One would draw inspiration from someone who is designing cool gadgets or someone who is involved in a space programme or someone who is associated with a large internet firm. Yet there are other inspirational too, from remote places of the world, who are coming out with innovative ideas to generate water and greenery in a barren and water scarce region.
The story goes back to 1960s when a civil engineer – Chewang Norphel was posted in one of the most backward and remote areas in Ladakh as a sub-divisional officer. He noticed that all the problems in the region were related to water. During his service, he built roads, bridges, buildings and irrigation systems. But his most important contribution came in the form of artificial glaciers.
Credits to global warming, the climate change in recent decades has resulted in melting of glaciers faster than never before. The sowing period in Ladakh starts in April and May. The farmers often fall short of water since the glaciers melt around June. If the villagers don’t sow during this critical window, there is no crop that year.
One winter in the late 1980s, Norphel noticed that the water from a stream had frozen in the shade of a tree, but flowed freely everywhere else. After thinking about this for a while he realized that the water had frozen because it flowed slower in the area under the tree, while the rest of the water flowed quicker.
This realization made him come up with a possible solution to the village’s problem. He created an irrigation system where he diverts water coming down the mountain into pipes or channels and brings the water to a shady section of a valley. There, a series of dams is constructed to slow the flow of water and hold it back which then freezes at night. This results in the formation of “Artificial Glacier”.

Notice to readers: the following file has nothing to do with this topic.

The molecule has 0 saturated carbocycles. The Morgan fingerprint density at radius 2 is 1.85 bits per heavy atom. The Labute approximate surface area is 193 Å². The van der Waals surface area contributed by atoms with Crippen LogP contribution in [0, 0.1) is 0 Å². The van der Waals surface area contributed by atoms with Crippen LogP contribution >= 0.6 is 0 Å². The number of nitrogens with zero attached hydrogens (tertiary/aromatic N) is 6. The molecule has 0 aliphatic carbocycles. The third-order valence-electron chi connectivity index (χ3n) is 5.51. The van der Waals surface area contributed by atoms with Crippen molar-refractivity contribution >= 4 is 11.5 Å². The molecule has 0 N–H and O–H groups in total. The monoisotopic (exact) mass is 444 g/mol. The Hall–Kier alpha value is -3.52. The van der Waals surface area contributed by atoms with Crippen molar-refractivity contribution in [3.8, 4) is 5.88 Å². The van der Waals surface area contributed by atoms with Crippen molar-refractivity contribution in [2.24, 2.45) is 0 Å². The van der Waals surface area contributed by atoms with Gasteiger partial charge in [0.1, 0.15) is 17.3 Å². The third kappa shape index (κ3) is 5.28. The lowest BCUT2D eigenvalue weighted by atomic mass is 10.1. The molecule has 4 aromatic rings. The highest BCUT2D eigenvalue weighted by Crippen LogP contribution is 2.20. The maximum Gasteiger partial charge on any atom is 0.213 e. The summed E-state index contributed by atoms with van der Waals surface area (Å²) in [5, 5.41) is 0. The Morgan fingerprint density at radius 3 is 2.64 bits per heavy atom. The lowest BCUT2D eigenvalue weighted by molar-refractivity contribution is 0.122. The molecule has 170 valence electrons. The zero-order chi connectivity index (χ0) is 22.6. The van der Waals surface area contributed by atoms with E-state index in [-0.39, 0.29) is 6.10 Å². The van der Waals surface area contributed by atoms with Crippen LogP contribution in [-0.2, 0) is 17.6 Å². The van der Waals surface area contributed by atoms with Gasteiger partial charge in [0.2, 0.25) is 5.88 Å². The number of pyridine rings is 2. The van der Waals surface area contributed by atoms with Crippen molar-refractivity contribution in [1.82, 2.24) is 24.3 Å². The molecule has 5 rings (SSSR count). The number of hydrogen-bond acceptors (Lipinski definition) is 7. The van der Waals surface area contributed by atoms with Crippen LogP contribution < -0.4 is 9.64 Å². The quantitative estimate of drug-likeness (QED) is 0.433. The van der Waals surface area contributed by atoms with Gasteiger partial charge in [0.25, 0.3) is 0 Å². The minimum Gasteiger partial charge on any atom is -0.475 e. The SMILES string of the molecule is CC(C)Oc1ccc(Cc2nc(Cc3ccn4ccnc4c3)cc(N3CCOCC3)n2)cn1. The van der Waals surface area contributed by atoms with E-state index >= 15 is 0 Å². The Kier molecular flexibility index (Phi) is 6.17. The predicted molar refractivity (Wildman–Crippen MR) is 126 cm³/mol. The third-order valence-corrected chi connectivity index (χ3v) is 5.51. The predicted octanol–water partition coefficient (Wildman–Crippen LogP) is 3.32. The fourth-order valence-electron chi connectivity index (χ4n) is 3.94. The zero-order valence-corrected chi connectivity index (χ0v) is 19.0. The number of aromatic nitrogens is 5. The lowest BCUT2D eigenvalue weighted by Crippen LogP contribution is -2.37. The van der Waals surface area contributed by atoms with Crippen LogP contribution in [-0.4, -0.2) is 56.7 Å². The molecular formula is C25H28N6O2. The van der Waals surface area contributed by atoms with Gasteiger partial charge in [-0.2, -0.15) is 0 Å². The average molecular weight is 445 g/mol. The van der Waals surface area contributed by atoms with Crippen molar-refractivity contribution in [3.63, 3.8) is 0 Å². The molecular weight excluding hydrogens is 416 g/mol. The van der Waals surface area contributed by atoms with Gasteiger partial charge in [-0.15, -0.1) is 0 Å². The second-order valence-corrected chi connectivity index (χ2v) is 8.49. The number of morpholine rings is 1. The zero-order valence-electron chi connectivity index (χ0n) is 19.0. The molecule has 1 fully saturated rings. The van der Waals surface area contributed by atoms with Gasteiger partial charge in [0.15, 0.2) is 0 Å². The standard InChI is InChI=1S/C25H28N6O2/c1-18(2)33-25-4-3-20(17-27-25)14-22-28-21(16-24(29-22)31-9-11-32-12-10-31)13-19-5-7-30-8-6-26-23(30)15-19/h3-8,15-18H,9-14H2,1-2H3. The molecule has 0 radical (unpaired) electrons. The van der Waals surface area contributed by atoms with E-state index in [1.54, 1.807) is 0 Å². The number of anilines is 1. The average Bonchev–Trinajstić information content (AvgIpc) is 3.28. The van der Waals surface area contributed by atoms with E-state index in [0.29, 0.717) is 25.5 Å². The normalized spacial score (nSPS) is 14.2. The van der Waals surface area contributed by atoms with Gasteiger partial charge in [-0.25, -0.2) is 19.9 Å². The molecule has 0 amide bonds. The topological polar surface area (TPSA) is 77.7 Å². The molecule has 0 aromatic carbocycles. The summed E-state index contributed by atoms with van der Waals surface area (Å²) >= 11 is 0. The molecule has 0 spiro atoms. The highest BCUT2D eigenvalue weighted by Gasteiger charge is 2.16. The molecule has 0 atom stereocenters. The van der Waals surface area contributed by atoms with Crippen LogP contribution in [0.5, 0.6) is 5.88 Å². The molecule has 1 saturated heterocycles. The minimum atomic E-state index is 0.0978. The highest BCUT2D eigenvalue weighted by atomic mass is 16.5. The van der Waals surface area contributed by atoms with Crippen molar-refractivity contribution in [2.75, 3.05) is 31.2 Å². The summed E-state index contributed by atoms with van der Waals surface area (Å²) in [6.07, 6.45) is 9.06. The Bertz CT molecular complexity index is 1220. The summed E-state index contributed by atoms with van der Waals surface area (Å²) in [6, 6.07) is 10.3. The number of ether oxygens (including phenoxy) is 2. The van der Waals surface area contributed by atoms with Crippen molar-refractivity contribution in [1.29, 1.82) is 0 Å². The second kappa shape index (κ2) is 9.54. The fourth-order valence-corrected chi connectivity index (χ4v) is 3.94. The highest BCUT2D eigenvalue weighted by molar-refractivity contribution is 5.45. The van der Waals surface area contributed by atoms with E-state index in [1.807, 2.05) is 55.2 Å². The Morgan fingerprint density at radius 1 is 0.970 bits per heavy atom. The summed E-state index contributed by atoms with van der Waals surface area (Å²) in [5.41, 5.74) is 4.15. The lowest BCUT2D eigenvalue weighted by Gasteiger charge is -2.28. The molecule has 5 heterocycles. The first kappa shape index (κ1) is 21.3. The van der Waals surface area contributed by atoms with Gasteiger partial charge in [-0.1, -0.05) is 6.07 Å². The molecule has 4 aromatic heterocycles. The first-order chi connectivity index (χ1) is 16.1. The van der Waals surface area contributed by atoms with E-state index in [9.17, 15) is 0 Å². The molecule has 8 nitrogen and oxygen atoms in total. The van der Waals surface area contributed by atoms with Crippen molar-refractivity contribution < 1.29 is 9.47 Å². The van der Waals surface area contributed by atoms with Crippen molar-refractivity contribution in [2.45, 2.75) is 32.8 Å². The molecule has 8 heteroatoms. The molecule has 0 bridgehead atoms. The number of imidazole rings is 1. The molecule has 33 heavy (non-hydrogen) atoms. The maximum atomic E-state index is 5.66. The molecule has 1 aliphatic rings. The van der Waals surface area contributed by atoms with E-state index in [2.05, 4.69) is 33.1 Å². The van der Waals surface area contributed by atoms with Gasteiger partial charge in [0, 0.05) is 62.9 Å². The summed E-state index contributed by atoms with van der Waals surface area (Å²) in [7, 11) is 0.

This simple and cost effective technique has proved to be a blessing to the people and ecosystem of Ladakh region. It has also given a much needed boost to the agriculture. As the artificial glaciers are located at a much lower altitude, they melt earlier than natural glaciers and the villagers start getting water in their sowing period when they need it the most.
The 79 year old Chewang Norphel has so far built 12 artificial glaciers, the largest being the one at the Phutskey valley can supply water for the entire village of 700 people and cost just Rs 90,000 to make – much less when compared to the cost of building dams.
The artificial glaciers are an innovative solution to the region’s increasingly difficult changes in climate for which Norphel, also called as “Ice Man of India” has been felicitated with the Padma Shri award in 2015. Also a short film titled ‘White Knight’ has been made on his life.
Norphel’s concept of geo-engineering artificial glaciers has started gaining attention and praise among glacier communities around the world. It’s people like him who think outside of the box and come up with simple solutions to complex problems, who show man’s capacity to innovate and adapt in the harshest of conditions and emerge victorious.
Post by: Vivek Swamy